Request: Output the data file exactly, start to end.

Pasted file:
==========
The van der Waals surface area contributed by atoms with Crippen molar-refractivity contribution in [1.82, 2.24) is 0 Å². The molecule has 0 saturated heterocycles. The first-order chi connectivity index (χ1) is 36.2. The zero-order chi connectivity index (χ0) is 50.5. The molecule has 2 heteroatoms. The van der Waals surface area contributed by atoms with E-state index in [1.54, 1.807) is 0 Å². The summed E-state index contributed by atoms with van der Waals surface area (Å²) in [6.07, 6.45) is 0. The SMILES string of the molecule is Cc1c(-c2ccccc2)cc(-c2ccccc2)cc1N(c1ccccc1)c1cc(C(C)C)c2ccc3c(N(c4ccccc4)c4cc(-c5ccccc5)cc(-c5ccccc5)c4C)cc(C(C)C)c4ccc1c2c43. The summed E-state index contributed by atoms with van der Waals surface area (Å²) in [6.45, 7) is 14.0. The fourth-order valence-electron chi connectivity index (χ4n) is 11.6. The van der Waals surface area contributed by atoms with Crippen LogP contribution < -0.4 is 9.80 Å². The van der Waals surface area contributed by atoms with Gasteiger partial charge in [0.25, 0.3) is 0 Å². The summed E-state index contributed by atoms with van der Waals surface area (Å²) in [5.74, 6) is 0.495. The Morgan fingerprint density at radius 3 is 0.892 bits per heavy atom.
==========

The van der Waals surface area contributed by atoms with Crippen molar-refractivity contribution in [1.82, 2.24) is 0 Å². The molecule has 0 saturated heterocycles. The first-order chi connectivity index (χ1) is 36.2. The zero-order chi connectivity index (χ0) is 50.5. The molecule has 2 heteroatoms. The van der Waals surface area contributed by atoms with E-state index in [1.54, 1.807) is 0 Å². The summed E-state index contributed by atoms with van der Waals surface area (Å²) in [6.07, 6.45) is 0. The SMILES string of the molecule is Cc1c(-c2ccccc2)cc(-c2ccccc2)cc1N(c1ccccc1)c1cc(C(C)C)c2ccc3c(N(c4ccccc4)c4cc(-c5ccccc5)cc(-c5ccccc5)c4C)cc(C(C)C)c4ccc1c2c43. The summed E-state index contributed by atoms with van der Waals surface area (Å²) in [6.45, 7) is 14.0. The fourth-order valence-electron chi connectivity index (χ4n) is 11.6. The van der Waals surface area contributed by atoms with Crippen LogP contribution < -0.4 is 9.80 Å². The van der Waals surface area contributed by atoms with Gasteiger partial charge in [0.25, 0.3) is 0 Å². The summed E-state index contributed by atoms with van der Waals surface area (Å²) in [5.74, 6) is 0.495. The Morgan fingerprint density at radius 3 is 0.892 bits per heavy atom.